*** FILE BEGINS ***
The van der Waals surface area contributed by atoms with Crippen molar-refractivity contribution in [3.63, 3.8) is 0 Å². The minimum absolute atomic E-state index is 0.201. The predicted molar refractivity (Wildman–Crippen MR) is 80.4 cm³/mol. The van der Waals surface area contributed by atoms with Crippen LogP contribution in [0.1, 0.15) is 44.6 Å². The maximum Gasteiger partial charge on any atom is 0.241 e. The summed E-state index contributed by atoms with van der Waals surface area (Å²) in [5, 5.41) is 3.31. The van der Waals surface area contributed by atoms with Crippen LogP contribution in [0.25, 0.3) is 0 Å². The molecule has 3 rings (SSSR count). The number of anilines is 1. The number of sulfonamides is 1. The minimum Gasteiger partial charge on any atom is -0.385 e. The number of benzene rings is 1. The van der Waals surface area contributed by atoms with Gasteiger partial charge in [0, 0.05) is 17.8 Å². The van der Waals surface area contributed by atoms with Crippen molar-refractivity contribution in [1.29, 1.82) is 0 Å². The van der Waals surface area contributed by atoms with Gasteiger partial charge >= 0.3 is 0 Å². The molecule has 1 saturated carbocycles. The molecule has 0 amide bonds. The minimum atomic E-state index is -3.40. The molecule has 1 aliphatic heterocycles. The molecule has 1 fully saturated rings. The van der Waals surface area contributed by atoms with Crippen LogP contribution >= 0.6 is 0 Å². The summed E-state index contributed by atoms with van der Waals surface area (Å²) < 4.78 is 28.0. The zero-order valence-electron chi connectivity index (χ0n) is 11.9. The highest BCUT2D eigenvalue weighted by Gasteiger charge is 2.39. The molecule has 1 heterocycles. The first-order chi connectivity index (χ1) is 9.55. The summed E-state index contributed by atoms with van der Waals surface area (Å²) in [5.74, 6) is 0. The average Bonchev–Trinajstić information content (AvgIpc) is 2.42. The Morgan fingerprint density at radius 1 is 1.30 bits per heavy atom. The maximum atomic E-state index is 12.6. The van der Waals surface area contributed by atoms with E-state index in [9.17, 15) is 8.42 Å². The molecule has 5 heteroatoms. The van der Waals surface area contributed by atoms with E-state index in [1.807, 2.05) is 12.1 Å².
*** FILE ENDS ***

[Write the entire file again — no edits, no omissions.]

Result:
The van der Waals surface area contributed by atoms with Crippen molar-refractivity contribution in [3.63, 3.8) is 0 Å². The minimum absolute atomic E-state index is 0.201. The predicted molar refractivity (Wildman–Crippen MR) is 80.4 cm³/mol. The van der Waals surface area contributed by atoms with Crippen LogP contribution in [0.1, 0.15) is 44.6 Å². The maximum Gasteiger partial charge on any atom is 0.241 e. The summed E-state index contributed by atoms with van der Waals surface area (Å²) in [5, 5.41) is 3.31. The van der Waals surface area contributed by atoms with Crippen LogP contribution in [0.25, 0.3) is 0 Å². The molecule has 3 rings (SSSR count). The number of anilines is 1. The number of sulfonamides is 1. The minimum Gasteiger partial charge on any atom is -0.385 e. The number of benzene rings is 1. The van der Waals surface area contributed by atoms with Gasteiger partial charge in [0, 0.05) is 17.8 Å². The van der Waals surface area contributed by atoms with Crippen molar-refractivity contribution in [1.29, 1.82) is 0 Å². The van der Waals surface area contributed by atoms with Gasteiger partial charge >= 0.3 is 0 Å². The molecule has 1 saturated carbocycles. The molecule has 0 amide bonds. The minimum atomic E-state index is -3.40. The molecule has 1 aliphatic heterocycles. The molecule has 1 fully saturated rings. The van der Waals surface area contributed by atoms with Crippen LogP contribution >= 0.6 is 0 Å². The summed E-state index contributed by atoms with van der Waals surface area (Å²) < 4.78 is 28.0. The zero-order valence-electron chi connectivity index (χ0n) is 11.9. The highest BCUT2D eigenvalue weighted by Gasteiger charge is 2.39. The molecule has 1 heterocycles. The first-order chi connectivity index (χ1) is 9.55. The summed E-state index contributed by atoms with van der Waals surface area (Å²) in [5.74, 6) is 0. The average Bonchev–Trinajstić information content (AvgIpc) is 2.42. The Morgan fingerprint density at radius 1 is 1.30 bits per heavy atom. The maximum atomic E-state index is 12.6. The van der Waals surface area contributed by atoms with E-state index in [9.17, 15) is 8.42 Å². The molecule has 5 heteroatoms. The van der Waals surface area contributed by atoms with E-state index in [1.807, 2.05) is 12.1 Å².